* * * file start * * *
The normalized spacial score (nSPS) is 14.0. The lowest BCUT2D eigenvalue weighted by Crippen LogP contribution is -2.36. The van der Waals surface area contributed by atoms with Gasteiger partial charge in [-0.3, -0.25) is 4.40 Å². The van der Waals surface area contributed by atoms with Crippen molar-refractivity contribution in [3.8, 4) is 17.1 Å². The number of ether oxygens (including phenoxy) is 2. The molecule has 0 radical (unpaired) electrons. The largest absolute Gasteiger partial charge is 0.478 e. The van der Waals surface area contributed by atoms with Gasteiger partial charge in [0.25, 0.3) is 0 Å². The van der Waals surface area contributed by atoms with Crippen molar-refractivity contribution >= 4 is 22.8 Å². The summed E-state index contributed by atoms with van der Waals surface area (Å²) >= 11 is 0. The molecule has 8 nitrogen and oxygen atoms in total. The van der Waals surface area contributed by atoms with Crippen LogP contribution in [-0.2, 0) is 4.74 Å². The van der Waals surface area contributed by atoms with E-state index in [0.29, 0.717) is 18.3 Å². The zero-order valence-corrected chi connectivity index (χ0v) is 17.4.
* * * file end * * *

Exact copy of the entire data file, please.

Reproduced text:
The normalized spacial score (nSPS) is 14.0. The lowest BCUT2D eigenvalue weighted by Crippen LogP contribution is -2.36. The van der Waals surface area contributed by atoms with Gasteiger partial charge in [-0.3, -0.25) is 4.40 Å². The van der Waals surface area contributed by atoms with Crippen molar-refractivity contribution in [3.8, 4) is 17.1 Å². The number of ether oxygens (including phenoxy) is 2. The molecule has 0 radical (unpaired) electrons. The largest absolute Gasteiger partial charge is 0.478 e. The van der Waals surface area contributed by atoms with Gasteiger partial charge in [0.25, 0.3) is 0 Å². The van der Waals surface area contributed by atoms with Crippen molar-refractivity contribution >= 4 is 22.8 Å². The summed E-state index contributed by atoms with van der Waals surface area (Å²) >= 11 is 0. The molecule has 8 nitrogen and oxygen atoms in total. The van der Waals surface area contributed by atoms with Crippen LogP contribution in [-0.2, 0) is 4.74 Å². The van der Waals surface area contributed by atoms with E-state index in [0.29, 0.717) is 18.3 Å². The zero-order valence-corrected chi connectivity index (χ0v) is 17.4.